Andreas Rutkauskas began teaching photography in the Department of Creative Studies in 2016, and has been a full time Lecturer since 2018. As an artist whose practice is rooted in direct experience within the landscape, he was attracted by the potential of the Okanagan as a location for fieldwork, as well as the diverse yet intimate nature of the Faculty of Creative and Critical Studies.
Andreas shared some insights on his teaching and research practices here at UBC Okanagan.
Tell us about your research interests and work as a photographer and artist.
I am passionate about the environment. As a photographer, I focus my attention on revealing alternative points of view regarding sites and events that are often represented in the media, including petroleum extraction, international borders, and climate change. I believe in the power of contemporary art to open up dialogue across various communities, and I strive to leave space for interpretation in my work, rather than adhering to a persuasive agenda. I have been fortunate to have my independent projects supported through provincial and federal arts funding, and have been undertaking collaborative research at UBCO through a New Frontiers in Research Fund grant called Living with Wildfire, alongside colleagues in the Departments of Earth, Environmental and Geographic Sciences, Sustainability, and Geography. We are collectively examining wildfire risk in the Okanagan and cultural perceptions of wildfire within one of Canada’s most fire-prone ecosystems.
How did you know you wanted to be a professor?
Teaching did not come to me naturally. I knew that I wanted to be an artist since I was eighteen, however it was when I arrived in Montréal and began my first year of graduate studies that I was offered a role as a teaching assistant. I was admittedly hesitant, however my professor provided me with a great deal of freedom, included me in curriculum development, and allowed me to direct certain classes by myself. I was immediately hooked, and enjoyed the energy that I received from discussing art with a group of like-minded individuals. I continue to obtain a great amount of energy from teaching, and our recent lack of face-to-face contact with students in light of the pandemic has been a challenge in this regard. On the other hand, this opportunity has allowed me to make valuable adjustments to existing courses. Even at this stage, I am always learning!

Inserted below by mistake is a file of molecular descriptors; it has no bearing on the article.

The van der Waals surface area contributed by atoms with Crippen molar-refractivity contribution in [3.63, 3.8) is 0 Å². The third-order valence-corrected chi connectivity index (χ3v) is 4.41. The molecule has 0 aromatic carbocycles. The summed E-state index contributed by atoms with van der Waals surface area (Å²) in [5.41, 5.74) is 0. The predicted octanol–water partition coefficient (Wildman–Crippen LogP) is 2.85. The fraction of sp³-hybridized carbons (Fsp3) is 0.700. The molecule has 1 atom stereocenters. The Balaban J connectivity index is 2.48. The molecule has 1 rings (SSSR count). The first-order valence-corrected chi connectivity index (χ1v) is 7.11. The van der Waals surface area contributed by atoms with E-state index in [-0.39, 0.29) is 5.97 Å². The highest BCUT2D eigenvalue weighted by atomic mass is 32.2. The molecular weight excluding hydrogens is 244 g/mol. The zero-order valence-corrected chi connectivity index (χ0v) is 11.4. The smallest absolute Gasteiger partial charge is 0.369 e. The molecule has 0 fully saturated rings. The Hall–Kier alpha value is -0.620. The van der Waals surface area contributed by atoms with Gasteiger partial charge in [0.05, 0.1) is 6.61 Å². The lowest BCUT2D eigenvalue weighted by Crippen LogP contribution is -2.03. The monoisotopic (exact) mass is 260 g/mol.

What kind of learning experiences do offer your students?
Photography, unlike other forms of contemporary art, requires that a subject be physically present for the artist to capture, therefore the ideal environment for most photographic learning is outside of the classroom. I bring my personal bias towards fieldwork into my pedagogy, generally encouraging images made on location rather than in a studio environment. My thematic assignments support this approach, but I am also interested in developing course content that relies on field trips and collectively experiencing the landscape as a means of generating content. During the summer of 2019 I led a field course that combined artistic and scientific approaches and increased student understanding of certain processes occurring in the land on which we currently reside. We can learn a great deal through direct observation of the world around us; I hope to inspire students to pay close attention to the minutiae of their surroundings.
Tell us about your artwork.
My primary medium of expression is photography, but I also employ other media such as video, and more recently immersive video to investigate landscapes that have been shaped by an array of human interventions. From 2012-2015 I created a photographic survey of the entire Canada/U.S. border, which is often referred to as the longest undefended land boundary in the world. Between 2009-2015 I worked on a project titled Virtually There, which examined our increased reliance on terrestrial imaging and geolocation technologies in experiencing the natural world. Currently, I am involved in a multi-year research project looking at the aftermath and regeneration following wildfires in the Central Interior of British Columbia and Rocky Mountain Region. You can learn more about my work by visiting my website: www.andreasrutkauskas.com
“I enjoy the ease of collaborative research outside of my home department at UBCO, especially when compared to larger institutions that I have worked with in the past.”